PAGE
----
The ECE updated its certification to ECE 22.06 in 2023 which now incorporates rotational impact testing along with other advanced testing methodologies. The upgrade from the previous ECE 22.05 standard represents a significant leap in helmet safety and means a higher level of protection for riders. 

SNELL also updated its standard in 2018 to more closely align with the ECE 22.05 and DOT standards.

The latest standards for SNELL and DOT are M2020 and FMVSS 218 respectively. SNELL is generally considered the more stringent of the two, particularly when it comes to impact attenuation.

SNELL and ECE certifications with visible labels and stickers on the helmet, signify that the helmet has passed rigorous safety tests and meets or even exceeds them. Whereas DOT relies on a self-certification system with random tests undertaken by the NHTSA yearly.

2. Helmet Fit: Maximise Protection

Ensuring a perfect fit is vital when choosing a helmet. The size and shape of your head play a significant role here.  Most helmet manufacturers create the bulk of their products to fit intermediate oval head shapes, as that is the closest thing to a one-size-fits-all. 

That said you should be able to find helmets that fit your head if it’s more a round oval or long oval shape.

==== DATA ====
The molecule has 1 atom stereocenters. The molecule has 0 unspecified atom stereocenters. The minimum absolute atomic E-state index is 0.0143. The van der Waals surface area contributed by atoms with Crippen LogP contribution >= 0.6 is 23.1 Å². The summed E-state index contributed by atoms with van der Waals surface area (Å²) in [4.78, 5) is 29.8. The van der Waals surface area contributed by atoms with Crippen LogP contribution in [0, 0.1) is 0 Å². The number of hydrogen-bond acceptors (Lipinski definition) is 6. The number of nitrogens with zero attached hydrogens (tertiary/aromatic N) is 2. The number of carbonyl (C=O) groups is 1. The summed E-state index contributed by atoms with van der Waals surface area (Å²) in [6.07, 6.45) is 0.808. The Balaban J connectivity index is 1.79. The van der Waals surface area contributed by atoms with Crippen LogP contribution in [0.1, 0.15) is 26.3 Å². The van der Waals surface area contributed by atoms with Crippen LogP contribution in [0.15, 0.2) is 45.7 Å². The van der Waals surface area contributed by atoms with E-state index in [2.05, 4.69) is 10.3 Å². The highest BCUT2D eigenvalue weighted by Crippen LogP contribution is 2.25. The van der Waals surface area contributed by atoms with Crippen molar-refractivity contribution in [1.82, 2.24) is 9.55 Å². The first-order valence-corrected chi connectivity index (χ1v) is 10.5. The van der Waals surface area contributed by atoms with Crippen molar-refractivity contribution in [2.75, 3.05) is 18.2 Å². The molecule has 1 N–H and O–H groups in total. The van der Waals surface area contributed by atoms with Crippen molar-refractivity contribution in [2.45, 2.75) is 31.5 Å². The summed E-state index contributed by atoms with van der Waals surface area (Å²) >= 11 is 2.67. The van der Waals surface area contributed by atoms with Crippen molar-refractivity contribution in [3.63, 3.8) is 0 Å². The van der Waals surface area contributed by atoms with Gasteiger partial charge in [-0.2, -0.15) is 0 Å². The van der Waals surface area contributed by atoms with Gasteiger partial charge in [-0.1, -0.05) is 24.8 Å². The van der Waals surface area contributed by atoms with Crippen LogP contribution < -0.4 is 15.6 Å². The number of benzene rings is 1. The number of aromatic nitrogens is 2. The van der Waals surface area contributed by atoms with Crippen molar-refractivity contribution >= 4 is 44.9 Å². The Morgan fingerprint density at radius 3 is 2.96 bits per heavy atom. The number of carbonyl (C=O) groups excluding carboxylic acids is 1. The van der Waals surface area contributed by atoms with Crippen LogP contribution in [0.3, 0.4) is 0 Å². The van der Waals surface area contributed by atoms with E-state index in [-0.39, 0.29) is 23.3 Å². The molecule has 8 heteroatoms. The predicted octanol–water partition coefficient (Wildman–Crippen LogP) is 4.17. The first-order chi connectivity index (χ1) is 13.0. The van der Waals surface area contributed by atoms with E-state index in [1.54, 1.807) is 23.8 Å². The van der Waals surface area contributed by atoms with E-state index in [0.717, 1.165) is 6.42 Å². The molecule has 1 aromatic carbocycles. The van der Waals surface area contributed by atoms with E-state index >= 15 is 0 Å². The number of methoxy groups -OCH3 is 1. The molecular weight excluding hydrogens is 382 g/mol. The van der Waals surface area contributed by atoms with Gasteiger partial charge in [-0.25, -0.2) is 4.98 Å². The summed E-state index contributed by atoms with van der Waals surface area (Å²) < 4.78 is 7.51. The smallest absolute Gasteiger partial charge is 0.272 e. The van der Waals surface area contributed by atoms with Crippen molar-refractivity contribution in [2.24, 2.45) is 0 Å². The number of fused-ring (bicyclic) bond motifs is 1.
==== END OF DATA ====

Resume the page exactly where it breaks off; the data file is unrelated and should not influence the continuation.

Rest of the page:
Helmet manufacturers also offer different lining and shell sizes.

To find the best fit, measure your head’s circumference at its widest point above your eyebrows and ears. Try on various helmet models to see which one fits best. A well-fitted helmet should feel snug but not too tight and it shouldn’t move around when you shake your head. Besides comfort, a correctly fitted helmet offers optimal protection if you go down with your bike.

3. Comfort: Weight, Padding, Ventilation & Noise

While safety is paramount, comfort features in a helmet should also be considered. Padding inside the helmet ensures comfort during long rides. It should neither be too hard nor too soft and must mould to your head’s contours over time. Ventilation, another key aspect, is crucial for keeping your head cool during warm weather rides. Proper vents in the forehead and chin areas can drastically improve airflow. 

Noise isolation plays a significant role in the overall riding experience. A helmet designed to reduce wind and road noise can make for a much quieter, enjoyable ride. Ventilation and noise should be evaluated within the context of this style of helmet. If you’re after a quiet helmet you’re probably in the wrong place.

With weight in mind, many retro lids use high-grade lightweight materials so you can expect lighter carbon-fibre models that contribute less to fatigue. Although, you should also anticipate paying a premium for this.